Cross References
Romans 3:20
Therefore no one will be declared righteous in God's sight by the works of the law; rather, through the law we become conscious of our sin.

Romans 6:1
What shall we say, then? Shall we go on sinning so that grace may increase?

Romans 7:7
What shall we say, then? Is the law sinful? Certainly not! Nevertheless, I would not have known what sin was had it not been for the law. For I would not have known what coveting really was if the law had not said, "You shall not covet."

2 Corinthians 3:7
Now if the ministry that brought death, which was engraved in letters on stone, came with glory, so that the Israelites could not look steadily at the face of Moses because of its glory, transitory though it was,

Galatians 3:19
Why, then, was the law given at all? It was added because of transgressions until the Seed to whom the promise referred had come. The law was given through angels and entrusted to a mediator.

1 Timothy 1:14
The grace of our Lord was poured out on me abundantly, along with the faith and love that are in Christ Jesus.
Treasury of Scripture

Moreover the law entered, that the offense might abound. But where sin abounded, grace did much more abound:

the law.

Romans 3:19,20 Now we know that what things soever the law said, it said to them …

Romans 4:15 Because the law works wrath: for where no law is, there is no transgression.

Romans 6:14 For sin shall not have dominion over you: for you are not under the …

Romans 7:5-13 For when we were in the flesh, the motions of sins, which were by …

John 15:22 If I had not come and spoken to them, they had not had sin: but now …

2 Corinthians 3:7-9 But if the ministration of death, written and engraved in stones, …

Galatians 3:19-25 Why then serves the law? It was added because of transgressions, …

But.

Romans 6:1 What shall we say then? Shall we continue in sin, that grace may abound?

2 Chronicles 33:9-13 So Manasseh made Judah and the inhabitants of Jerusalem to err, and …

Psalm 25:11 For your name's sake, O LORD, pardon my iniquity; for it is great.

Isaiah 1:18 Come now, and let us reason together, said the LORD: though your …

Isaiah 43:24,25 You have bought me no sweet cane with money, neither have you filled …

Jeremiah 3:8-14 And I saw, when for all the causes whereby backsliding Israel committed …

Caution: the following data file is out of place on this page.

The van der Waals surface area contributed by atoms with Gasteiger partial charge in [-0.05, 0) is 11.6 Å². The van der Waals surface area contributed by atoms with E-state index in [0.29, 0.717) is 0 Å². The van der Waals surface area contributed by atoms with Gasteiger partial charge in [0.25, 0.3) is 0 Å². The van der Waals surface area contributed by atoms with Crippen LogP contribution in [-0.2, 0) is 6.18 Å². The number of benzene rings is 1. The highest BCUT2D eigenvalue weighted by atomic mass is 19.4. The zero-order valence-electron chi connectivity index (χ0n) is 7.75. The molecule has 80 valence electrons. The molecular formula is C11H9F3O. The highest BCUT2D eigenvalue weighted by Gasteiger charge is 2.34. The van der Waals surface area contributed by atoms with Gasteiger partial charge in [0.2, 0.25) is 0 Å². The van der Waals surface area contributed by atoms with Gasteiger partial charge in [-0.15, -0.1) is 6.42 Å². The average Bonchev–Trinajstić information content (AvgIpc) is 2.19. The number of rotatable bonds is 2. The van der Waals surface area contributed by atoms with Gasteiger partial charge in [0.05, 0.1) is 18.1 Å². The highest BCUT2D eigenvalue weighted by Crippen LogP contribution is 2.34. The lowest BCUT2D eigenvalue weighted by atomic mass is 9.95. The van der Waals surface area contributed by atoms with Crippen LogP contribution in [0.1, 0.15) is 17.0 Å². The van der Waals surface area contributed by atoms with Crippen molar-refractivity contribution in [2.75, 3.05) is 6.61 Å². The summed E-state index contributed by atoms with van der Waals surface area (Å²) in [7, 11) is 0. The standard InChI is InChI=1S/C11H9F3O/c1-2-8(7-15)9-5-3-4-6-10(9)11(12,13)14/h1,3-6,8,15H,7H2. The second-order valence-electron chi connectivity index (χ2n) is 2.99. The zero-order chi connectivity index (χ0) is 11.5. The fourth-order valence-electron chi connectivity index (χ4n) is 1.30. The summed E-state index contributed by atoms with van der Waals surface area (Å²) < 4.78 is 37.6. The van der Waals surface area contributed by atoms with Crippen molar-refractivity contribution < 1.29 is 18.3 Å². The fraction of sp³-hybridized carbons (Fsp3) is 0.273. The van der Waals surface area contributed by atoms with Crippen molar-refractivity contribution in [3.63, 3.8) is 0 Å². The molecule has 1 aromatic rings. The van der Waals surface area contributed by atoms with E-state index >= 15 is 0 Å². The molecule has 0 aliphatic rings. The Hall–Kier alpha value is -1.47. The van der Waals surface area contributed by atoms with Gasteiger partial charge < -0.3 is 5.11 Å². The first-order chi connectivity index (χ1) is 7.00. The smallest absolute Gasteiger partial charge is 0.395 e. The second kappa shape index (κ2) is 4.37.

Ezekiel 16:52,60-63 You also, which have judged your sisters, bear your own shame for …

Ezekiel 36:25-32 Then will I sprinkle clean water on you, and you shall be clean: …

Micah 7:18,19 Who is a God like to you, that pardons iniquity, and passes by the …

Matthew 9:13 But go you and learn what that means, I will have mercy, and not …

Luke 7:47 Why I say to you, Her sins, which are many, are forgiven; for she …

Luke 23:39-43 And one of the malefactors which were hanged railed on him, saying, …

John 10:10 The thief comes not, but for to steal, and to kill, and to destroy: …

1 Corinthians 6:9-11 Know you not that the unrighteous shall not inherit the kingdom of …

Ephesians 1:6-8 To the praise of the glory of his grace, wherein he has made us accepted …

Ephesians 2:1-5 And you has he quickened, who were dead in trespasses and sins…

1 Timothy 1:13-16 Who was before a blasphemer, and a persecutor, and injurious: but …

Titus 3:3-7 For we ourselves also were sometimes foolish, disobedient, deceived, …

Jump to Previous
Abound Abounded Added Addition Besides Entered Exceedingly Grace Increase Increased Law Moreover Offence Offense Overabound Overflowed Sin Transgression Trespass Worse Wrongdoing
Jump to Next
Abound Abounded Added Addition Besides Entered Exceedingly Grace Increase Increased Law Moreover Offence Offense Overabound Overflowed Sin Transgression Trespass Worse Wrongdoing
Links
Romans 5:20 NIV
Romans 5:20 NLT
Romans 5:20 ESV
Romans 5:20 NASB
Romans 5:20 KJV

Romans 5:20 Bible Apps
Romans 5:20 Bible Suite
Romans 5:20 Biblia Paralela
Romans 5:20 Chinese Bible
Romans 5:20 French Bible
Romans 5:20 German Bible

Alphabetical: abounded added all But came grace in increase increased law might more sin so that The transgression trespass was where would

NT Letters: Romans 5:20 The law came in besides that (Rom. Ro) Christian Bible Study Resources, Dictionary, Concordance and Search Tools

Bible Hub
Romans 5:19
Top of Page
Top of Page